Although Publix is only five miles up the road, it takes Penny nearly a half hour to get there. Miami traffic is always bad, one of the things she hates about living here. That, and the palmetto bugs. It’s warm ten months out of the year though, so she’s willing to accept some small setbacks without much complaint.

Today she gets lucky and finds a parking space up close. A sign on the front window reads, “Publix. Where shopping is a pleasure!” Spirits raised, she grabs her purse and walks under green neon lights into her favorite grocery store.

This is the one place Penny has always loved to go. Christopher hated shopping, especially for groceries. Thought it was beneath him. A woman’s chore, he liked to call it. She never minded, it meant she got to come here by herself, where thinking could be done in peace for an hour or two. As long as dinner was ready on time, Christopher never seemed to care how long she spent here.

The bakery is her first stop. The scent of baking bread is everywhere, causing her to regret not eating before leaving the condo. Her stomach growls loudly. Some fresh baguettes will do nicely.

A glass display contains much of the store’s finest baked goods. Everything from German chocolate cakes to Key Lime pies are stacked on shelves inside. A large straw basket atop the display has what she’s looking for: Bags of fresh brown baguettes.

Reaching for one of the bags, Penny catches her reflection in the glass. A figure stands behind her, blurred but almost recognizable. Again, it looks a lot like her sister. She turns around quickly but no one is there.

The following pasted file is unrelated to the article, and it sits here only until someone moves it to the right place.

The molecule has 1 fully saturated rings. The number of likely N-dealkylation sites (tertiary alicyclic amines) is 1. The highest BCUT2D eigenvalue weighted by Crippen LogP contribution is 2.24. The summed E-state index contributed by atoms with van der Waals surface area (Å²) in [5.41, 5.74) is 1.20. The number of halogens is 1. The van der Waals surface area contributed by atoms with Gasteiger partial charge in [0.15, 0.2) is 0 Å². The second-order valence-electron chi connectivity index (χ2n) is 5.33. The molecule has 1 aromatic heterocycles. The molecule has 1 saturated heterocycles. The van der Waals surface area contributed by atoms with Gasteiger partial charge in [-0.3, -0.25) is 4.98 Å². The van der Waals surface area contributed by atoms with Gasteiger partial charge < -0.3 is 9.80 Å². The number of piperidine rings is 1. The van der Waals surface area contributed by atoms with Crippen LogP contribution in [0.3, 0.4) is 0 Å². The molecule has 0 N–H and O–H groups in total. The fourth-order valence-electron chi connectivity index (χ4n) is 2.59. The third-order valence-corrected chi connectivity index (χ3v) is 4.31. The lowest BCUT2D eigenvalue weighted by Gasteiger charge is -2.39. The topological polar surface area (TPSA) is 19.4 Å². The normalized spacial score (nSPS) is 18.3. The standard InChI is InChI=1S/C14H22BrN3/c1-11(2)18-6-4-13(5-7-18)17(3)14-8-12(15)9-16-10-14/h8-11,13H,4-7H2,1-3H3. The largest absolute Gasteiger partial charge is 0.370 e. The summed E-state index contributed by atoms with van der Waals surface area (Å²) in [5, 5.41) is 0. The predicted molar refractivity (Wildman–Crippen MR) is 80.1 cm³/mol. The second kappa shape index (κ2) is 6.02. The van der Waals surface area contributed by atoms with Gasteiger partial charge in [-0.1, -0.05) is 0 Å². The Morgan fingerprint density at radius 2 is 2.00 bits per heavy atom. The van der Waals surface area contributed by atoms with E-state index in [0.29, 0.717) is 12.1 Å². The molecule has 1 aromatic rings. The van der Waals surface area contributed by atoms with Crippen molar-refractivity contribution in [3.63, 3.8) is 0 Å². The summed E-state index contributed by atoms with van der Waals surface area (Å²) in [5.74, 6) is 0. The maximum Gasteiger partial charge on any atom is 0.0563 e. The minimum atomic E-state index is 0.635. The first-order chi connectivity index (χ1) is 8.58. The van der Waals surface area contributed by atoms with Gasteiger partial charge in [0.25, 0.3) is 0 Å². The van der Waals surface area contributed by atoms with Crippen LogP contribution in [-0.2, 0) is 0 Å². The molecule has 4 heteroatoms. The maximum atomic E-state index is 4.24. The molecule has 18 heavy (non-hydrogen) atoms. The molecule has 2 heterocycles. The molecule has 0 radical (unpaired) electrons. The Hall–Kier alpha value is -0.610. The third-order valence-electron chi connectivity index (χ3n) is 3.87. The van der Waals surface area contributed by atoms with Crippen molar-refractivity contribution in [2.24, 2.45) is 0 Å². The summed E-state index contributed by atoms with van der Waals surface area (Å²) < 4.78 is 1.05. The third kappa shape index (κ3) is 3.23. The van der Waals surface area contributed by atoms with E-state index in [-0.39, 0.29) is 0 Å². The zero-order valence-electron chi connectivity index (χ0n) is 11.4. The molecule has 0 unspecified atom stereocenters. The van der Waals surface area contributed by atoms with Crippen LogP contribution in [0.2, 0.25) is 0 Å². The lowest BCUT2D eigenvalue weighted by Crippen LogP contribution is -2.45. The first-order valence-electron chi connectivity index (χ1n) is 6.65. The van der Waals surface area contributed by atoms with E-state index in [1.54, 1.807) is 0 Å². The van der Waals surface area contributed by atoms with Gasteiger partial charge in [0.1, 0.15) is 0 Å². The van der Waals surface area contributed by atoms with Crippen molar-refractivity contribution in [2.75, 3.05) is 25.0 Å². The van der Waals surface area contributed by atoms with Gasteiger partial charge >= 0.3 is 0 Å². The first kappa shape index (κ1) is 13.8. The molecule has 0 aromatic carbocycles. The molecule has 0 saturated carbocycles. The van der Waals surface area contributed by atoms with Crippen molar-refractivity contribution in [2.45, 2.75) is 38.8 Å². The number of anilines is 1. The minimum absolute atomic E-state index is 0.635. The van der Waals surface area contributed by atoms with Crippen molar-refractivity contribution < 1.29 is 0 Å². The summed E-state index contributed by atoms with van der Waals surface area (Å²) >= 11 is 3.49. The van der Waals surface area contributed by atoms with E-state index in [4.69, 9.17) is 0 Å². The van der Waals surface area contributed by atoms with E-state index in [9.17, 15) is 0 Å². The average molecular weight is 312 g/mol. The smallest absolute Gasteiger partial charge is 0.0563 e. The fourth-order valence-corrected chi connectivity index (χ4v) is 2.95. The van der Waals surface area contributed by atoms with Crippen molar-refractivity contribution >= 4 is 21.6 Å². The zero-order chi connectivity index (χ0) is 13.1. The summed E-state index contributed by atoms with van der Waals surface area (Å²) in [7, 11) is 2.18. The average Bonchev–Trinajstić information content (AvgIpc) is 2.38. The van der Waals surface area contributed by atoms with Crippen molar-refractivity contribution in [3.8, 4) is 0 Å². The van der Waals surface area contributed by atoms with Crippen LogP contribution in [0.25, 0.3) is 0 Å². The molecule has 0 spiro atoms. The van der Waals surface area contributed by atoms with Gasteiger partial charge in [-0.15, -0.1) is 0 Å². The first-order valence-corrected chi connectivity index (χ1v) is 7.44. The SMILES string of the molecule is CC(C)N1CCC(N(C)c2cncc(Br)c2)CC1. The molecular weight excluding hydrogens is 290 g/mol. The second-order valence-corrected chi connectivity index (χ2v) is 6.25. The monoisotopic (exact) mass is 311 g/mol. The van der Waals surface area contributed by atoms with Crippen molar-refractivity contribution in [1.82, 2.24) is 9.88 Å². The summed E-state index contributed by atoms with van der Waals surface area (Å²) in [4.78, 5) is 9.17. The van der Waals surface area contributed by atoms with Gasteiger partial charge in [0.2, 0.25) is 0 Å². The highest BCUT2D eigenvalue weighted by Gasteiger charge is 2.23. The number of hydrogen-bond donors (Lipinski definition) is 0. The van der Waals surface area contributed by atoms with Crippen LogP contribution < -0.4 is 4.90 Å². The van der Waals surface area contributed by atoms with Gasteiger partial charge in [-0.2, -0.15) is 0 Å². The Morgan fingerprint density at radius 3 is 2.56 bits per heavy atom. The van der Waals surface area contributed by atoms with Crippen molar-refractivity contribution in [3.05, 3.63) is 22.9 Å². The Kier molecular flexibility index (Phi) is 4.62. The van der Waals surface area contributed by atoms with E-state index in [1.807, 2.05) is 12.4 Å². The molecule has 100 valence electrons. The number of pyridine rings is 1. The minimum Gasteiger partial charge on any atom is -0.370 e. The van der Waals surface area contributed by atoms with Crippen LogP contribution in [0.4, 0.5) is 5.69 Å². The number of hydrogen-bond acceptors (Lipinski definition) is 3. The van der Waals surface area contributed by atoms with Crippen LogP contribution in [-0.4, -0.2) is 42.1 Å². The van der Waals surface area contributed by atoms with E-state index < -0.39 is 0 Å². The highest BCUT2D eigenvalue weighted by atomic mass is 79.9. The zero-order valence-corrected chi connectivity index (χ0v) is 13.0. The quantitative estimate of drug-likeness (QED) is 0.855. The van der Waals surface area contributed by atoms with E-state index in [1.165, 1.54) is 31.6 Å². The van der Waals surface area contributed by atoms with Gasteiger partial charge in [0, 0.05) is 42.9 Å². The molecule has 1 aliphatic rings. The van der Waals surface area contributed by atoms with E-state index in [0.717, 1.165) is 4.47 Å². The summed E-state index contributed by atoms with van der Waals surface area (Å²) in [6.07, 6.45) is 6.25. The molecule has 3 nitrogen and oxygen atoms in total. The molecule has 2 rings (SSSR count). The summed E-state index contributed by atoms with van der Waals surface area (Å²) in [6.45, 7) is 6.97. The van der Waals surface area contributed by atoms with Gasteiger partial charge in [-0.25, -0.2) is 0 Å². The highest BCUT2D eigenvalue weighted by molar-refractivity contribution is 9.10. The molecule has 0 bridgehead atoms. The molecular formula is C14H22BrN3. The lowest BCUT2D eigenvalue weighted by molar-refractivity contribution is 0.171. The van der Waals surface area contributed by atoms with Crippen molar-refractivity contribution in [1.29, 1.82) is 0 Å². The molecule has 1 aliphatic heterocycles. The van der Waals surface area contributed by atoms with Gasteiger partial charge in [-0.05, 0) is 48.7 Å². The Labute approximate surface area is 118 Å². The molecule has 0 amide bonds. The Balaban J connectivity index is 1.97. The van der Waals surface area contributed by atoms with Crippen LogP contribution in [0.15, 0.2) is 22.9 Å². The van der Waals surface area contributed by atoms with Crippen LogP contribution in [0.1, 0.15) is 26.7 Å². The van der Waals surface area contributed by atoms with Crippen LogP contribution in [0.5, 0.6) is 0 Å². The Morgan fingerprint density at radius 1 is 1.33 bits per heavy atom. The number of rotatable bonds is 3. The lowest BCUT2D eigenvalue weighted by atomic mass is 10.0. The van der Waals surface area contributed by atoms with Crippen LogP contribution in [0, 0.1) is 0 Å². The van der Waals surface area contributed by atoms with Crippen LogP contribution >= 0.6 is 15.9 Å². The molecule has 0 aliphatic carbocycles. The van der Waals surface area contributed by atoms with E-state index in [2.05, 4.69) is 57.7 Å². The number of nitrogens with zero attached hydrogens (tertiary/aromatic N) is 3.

Sudden weakness causes her legs to buckle. She has to lean on the display case to keep from falling. What the hell is happening to me? First the tv this morning, and now the display case? Am I having a mental breakdown?

If so, why now? She’s managed to keep it together for the last three years, and before that, fourteen years in an abusive marriage. She’d heard of beaten wife’s syndrome, but that typically only affects women right after leaving their spouses, doesn’t it?

Plus, she never had it as bad as others. Sure, he’d hit her from time to time, always somewhere that could be covered up of course. Christopher had been a pro when it came to hiding his, ‘special disciplines’, but he was mostly a mental abuser, preferring to put his wife in place with words rather than fists.

Anyway, the hitting was rare. He’d only really snapped once, and she’d – but no, she doesn’t want to think about that.

Penny gives herself a mental shake. This isn’t happening. She looks back at the glass display. The figure is closer to her now, and more distinct. Swallowing down bile, she hurries away from the bakery.

Sleep, that’s what she needs. A little sleep, and she’ll be right as rain. And if not, she’ll call a shrink, take some pills or something. She’s better than this. Strong, like a fucking gorilla. Hasn’t she proven that already?

She passes the frozen food aisles. A long silver strip of metal runs the length of a case containing frozen hamburgers, chicken nuggets, and frozen turkeys. A thin, almost skeletal arm appears to glide across the shiny metal toward her, reaching, grasping, clutching.

Heart pounding, Penny moves faster, her pace almost a jog now. Her breath comes in short bursts, she’s beginning to feel lightheaded and hot. Not happening! NOT FUCKING HAPPENING! It’s not real!

“Mrs. Moore?” A voice says, cutting through the fog in Penny’s mind. “Are you alright? You look pale.”